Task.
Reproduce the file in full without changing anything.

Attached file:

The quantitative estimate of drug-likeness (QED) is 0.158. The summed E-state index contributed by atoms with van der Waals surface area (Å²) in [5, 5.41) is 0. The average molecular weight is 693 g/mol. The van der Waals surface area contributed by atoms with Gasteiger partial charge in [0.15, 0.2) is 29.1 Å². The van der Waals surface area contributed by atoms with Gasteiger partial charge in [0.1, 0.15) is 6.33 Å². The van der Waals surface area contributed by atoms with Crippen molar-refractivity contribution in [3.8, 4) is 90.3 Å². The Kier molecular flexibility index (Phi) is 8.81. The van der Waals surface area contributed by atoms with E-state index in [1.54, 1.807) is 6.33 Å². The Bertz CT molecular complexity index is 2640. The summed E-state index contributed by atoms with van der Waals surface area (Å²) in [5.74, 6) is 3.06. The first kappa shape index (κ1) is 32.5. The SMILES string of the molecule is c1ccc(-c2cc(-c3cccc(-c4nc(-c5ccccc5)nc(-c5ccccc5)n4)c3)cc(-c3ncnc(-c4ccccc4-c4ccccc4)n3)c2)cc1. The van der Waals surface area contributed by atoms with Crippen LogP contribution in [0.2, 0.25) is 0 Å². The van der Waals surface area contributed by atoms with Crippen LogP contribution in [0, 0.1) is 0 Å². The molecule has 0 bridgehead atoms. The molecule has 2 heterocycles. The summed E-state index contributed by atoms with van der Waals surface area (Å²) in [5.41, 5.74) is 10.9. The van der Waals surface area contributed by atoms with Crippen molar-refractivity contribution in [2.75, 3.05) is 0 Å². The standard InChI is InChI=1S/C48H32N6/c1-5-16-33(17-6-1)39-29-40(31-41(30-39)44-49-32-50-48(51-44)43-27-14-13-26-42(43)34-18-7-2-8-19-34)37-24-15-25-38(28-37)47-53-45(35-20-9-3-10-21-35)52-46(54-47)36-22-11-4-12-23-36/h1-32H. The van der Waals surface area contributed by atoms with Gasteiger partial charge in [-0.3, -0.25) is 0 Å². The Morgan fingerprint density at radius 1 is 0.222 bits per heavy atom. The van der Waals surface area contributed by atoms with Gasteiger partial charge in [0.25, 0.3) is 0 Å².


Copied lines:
The quantitative estimate of drug-likeness (QED) is 0.158. The summed E-state index contributed by atoms with van der Waals surface area (Å²) in [5, 5.41) is 0. The average molecular weight is 693 g/mol. The van der Waals surface area contributed by atoms with Gasteiger partial charge in [0.15, 0.2) is 29.1 Å². The van der Waals surface area contributed by atoms with Gasteiger partial charge in [0.1, 0.15) is 6.33 Å². The van der Waals surface area contributed by atoms with Crippen molar-refractivity contribution in [3.8, 4) is 90.3 Å². The Kier molecular flexibility index (Phi) is 8.81. The van der Waals surface area contributed by atoms with E-state index in [1.54, 1.807) is 6.33 Å². The Bertz CT molecular complexity index is 2640. The summed E-state index contributed by atoms with van der Waals surface area (Å²) in [5.74, 6) is 3.06. The first kappa shape index (κ1) is 32.5. The SMILES string of the molecule is c1ccc(-c2cc(-c3cccc(-c4nc(-c5ccccc5)nc(-c5ccccc5)n4)c3)cc(-c3ncnc(-c4ccccc4-c4ccccc4)n3)c2)cc1. The van der Waals surface area contributed by atoms with Crippen LogP contribution in [0.2, 0.25) is 0 Å². The van der Waals surface area contributed by atoms with Crippen LogP contribution in [0, 0.1) is 0 Å². The molecule has 0 bridgehead atoms. The molecule has 2 heterocycles. The summed E-state index contributed by atoms with van der Waals surface area (Å²) in [5.41, 5.74) is 10.9. The van der Waals surface area contributed by atoms with Crippen molar-refractivity contribution in [2.75, 3.05) is 0 Å². The standard InChI is InChI=1S/C48H32N6/c1-5-16-33(17-6-1)39-29-40(31-41(30-39)44-49-32-50-48(51-44)43-27-14-13-26-42(43)34-18-7-2-8-19-34)37-24-15-25-38(28-37)47-53-45(35-20-9-3-10-21-35)52-46(54-47)36-22-11-4-12-23-36/h1-32H. The van der Waals surface area contributed by atoms with Gasteiger partial charge in [-0.3, -0.25) is 0 Å². The Morgan fingerprint density at radius 1 is 0.222 bits per heavy atom. The van der Waals surface area contributed by atoms with Gasteiger partial charge in [0.25, 0.3) is 0 Å².